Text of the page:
Introduction: It is known that some Lactic Acid Bacteria (LAB) present an interesting probiotic effect. Probiotic bacteria stimulate host resistance to microbial pathogens and thereby aid in immune response, and modulate the host's immune responses to antigens with a potential to down-regulate hypersensitivity reactions. Therefore, probiotic therapy is valuable against intestinal infections and may be beneficial in the treatment of Inflammatory Bowel Disease (IBD). Several in vitro tests are available to evaluate the probiotic potential of a LAB strain. However, an in vivo model is required to understand the interaction between the host immune system and the bacteria. During the last few years, zebrafish (Danio rerio) has gained interest as a promising vertebrate model in this field. This organism has been extensively used to study the interaction between the host and the microbiota, as well as the host immune response under several microbial infections. In this work, we report on the use of the zebrafish model to investigate in vivo the colonizing ability and the immunomodulatory effect of probiotic LAB. Methods: Lactobacillus strains belonging to different LAB species were fluorescently tagged and used to colonize germ-free zebrafish larvae gastrointestinal tract (GIT). Some of the strains had a well-documented probiotic effect (L. acidophilus LA5); while others presented an exopolysaccharide (EPS) producing phenotype, thus allowing evaluating the influence of EPS in the colonization and immunomodulatory effect. Bacteria colonization was monitored for 72 h by direct observation in real time using fluorescent microscopy. CFU count per larva was also evaluated at different times. The immunomodulatory effect was assessed analysing the differential expression of several innate immune system genes (MyD88, NF-κB, Tlr4, Il1β and Il10) by qRT- PCR. The anti-inflammatory effect was evaluated using a chemical enterocolitis zebrafish model. The protective effect against a pathogen was also studied. To that end, a challenge test was developed using a fluorescently tagged pathogen (Vibrio anguillarum-GFP+). The progression of the infection was monitored up to 3 days using a fluorescent stereomicroscope. Mortality rates and CFU counts were also registered. Results and conclusions: Larvae exposed to EPS-producing bacteria showed a higher fluorescence and CFU count than those colonized with no-EPS phenotype LAB. In the same way, qRT-PCR results revealed an immunomodulatory effect on the host after the administration of the strains with probiotic activity. A downregulation of proinflammatory cytoquines as well as other cellular mediators of inflammation was observed. The anti-inflammatory effect was found to be particularly marked following exposure to LA% strain, as well as EPS producing strains. Furthermore, the challenge test revealed a protective effect of probiotic administration. As a matter of fact, larvae fed with probiotics showed a decrease in the mortality rate ranging from 20 to 35%. Discussion: In this work, we developed a promising model, based on the use of gnotobiotic zebrafish coupled with a bacterial fluorescent tagging in order to evaluate the probiotic potential of different LAB strains. We have successfully used this system to monitor in real time the colonization and persistence of exogenous LAB within the gut of zebrafish larvae, to evaluate their immunomodulatory effect and for in vivo competition assays. This approach could bring further insights into the complex microbial-host interactions at intestinal level.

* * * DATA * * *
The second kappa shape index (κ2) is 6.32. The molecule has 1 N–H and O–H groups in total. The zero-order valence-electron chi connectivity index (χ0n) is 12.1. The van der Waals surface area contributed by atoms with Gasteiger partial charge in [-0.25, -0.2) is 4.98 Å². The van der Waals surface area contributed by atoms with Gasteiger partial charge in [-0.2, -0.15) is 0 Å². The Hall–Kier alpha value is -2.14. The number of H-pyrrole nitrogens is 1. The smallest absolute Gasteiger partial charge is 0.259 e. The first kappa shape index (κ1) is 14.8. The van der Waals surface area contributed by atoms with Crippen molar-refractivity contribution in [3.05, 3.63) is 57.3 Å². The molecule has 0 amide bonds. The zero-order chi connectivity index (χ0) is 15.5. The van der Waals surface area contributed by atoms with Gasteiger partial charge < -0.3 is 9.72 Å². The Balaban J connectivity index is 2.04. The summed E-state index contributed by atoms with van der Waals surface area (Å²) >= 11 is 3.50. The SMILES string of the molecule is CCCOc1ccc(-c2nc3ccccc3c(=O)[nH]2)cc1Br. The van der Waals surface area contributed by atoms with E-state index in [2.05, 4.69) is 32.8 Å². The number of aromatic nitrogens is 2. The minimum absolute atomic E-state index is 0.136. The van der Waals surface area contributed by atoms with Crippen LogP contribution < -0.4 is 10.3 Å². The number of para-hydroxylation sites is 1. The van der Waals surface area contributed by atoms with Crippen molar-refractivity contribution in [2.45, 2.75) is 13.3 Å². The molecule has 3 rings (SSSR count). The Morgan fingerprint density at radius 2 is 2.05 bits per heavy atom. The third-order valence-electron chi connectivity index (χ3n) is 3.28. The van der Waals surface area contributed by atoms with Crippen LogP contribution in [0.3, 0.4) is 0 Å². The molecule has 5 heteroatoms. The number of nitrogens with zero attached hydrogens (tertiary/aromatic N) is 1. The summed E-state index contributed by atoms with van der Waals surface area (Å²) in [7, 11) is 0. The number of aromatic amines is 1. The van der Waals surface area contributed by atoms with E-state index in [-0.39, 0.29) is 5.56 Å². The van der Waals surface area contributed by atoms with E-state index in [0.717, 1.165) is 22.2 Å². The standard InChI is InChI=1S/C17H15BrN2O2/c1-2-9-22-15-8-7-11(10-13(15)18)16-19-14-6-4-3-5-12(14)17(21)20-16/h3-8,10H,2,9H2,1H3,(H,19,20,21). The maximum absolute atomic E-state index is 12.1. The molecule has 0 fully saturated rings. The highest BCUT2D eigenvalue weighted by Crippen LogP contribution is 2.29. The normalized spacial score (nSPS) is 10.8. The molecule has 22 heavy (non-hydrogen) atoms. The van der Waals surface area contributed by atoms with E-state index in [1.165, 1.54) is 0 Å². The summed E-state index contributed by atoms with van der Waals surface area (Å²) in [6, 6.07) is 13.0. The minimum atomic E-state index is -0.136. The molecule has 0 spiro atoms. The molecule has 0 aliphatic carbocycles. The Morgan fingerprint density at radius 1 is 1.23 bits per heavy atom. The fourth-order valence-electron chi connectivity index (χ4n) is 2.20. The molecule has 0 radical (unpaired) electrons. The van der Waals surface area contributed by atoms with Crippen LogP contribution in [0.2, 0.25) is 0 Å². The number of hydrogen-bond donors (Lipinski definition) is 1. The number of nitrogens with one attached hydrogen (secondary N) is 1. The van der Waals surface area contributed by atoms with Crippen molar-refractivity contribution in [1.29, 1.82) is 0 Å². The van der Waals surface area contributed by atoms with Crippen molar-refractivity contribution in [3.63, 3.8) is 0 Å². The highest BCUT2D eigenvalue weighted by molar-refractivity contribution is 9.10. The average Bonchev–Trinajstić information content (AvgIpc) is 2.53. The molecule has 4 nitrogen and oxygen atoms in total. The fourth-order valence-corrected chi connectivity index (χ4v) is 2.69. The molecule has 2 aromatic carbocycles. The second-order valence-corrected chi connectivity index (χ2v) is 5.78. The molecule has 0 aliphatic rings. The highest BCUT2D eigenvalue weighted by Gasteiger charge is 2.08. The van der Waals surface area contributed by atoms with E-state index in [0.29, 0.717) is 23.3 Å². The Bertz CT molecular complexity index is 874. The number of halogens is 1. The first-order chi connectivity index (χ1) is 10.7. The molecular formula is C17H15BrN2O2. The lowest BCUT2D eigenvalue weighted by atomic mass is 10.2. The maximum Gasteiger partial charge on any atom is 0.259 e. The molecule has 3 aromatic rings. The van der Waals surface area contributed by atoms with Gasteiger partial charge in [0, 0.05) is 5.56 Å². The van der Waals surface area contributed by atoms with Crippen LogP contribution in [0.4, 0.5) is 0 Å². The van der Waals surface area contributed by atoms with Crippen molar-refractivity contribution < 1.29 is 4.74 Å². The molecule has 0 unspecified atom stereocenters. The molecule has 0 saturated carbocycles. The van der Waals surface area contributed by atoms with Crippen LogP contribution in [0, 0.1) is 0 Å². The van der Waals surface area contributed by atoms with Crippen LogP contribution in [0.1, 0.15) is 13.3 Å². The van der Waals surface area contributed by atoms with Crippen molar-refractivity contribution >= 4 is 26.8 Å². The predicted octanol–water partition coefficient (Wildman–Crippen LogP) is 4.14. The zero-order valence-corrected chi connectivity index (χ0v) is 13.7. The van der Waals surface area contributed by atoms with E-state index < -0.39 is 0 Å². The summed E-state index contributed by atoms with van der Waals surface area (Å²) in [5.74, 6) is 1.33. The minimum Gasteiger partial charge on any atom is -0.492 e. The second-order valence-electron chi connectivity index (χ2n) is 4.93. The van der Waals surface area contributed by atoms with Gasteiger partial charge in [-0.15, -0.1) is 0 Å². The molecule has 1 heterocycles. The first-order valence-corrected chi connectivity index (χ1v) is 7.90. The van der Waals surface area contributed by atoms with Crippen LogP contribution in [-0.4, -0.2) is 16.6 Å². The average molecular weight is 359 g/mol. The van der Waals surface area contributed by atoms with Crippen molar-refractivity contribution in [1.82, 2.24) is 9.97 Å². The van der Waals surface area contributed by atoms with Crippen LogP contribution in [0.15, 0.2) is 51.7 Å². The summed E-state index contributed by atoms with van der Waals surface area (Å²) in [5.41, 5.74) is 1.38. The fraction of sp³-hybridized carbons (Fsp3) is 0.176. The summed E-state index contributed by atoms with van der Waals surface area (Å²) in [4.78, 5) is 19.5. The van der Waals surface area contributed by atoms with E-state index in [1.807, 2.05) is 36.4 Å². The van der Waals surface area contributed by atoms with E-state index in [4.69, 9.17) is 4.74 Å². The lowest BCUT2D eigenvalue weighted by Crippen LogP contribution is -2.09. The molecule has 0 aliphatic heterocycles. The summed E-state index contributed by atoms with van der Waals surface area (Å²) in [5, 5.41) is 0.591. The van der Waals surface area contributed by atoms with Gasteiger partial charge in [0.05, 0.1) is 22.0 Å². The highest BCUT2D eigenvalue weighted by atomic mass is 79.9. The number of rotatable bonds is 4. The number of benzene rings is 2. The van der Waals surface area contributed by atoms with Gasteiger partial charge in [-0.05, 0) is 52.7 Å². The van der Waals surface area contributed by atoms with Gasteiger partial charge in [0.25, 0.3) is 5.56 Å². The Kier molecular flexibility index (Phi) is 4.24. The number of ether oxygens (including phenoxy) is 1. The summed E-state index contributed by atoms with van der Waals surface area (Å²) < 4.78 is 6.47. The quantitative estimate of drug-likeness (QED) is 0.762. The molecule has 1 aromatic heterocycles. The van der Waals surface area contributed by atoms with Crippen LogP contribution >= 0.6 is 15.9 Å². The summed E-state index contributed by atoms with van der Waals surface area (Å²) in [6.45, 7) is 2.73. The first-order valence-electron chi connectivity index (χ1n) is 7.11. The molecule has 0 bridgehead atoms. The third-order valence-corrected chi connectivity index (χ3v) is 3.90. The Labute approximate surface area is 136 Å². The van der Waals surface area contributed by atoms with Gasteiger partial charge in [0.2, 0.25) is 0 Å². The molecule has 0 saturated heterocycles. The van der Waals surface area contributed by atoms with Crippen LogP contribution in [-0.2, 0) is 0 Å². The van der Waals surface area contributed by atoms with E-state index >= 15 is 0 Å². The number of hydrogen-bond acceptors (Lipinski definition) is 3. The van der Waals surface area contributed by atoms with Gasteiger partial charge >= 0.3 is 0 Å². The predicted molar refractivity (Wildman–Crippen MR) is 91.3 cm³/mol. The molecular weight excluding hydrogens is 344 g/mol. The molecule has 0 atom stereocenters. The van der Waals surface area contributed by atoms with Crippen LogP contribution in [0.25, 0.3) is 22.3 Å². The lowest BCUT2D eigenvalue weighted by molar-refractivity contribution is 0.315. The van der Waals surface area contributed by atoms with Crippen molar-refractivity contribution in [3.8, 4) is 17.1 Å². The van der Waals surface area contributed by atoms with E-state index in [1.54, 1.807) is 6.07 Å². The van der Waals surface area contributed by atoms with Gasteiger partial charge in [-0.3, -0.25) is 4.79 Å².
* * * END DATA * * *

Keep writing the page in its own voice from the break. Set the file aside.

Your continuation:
Keywords: gnotobiotic, immune system, lactic acid bacteria, probiotics, zebrafish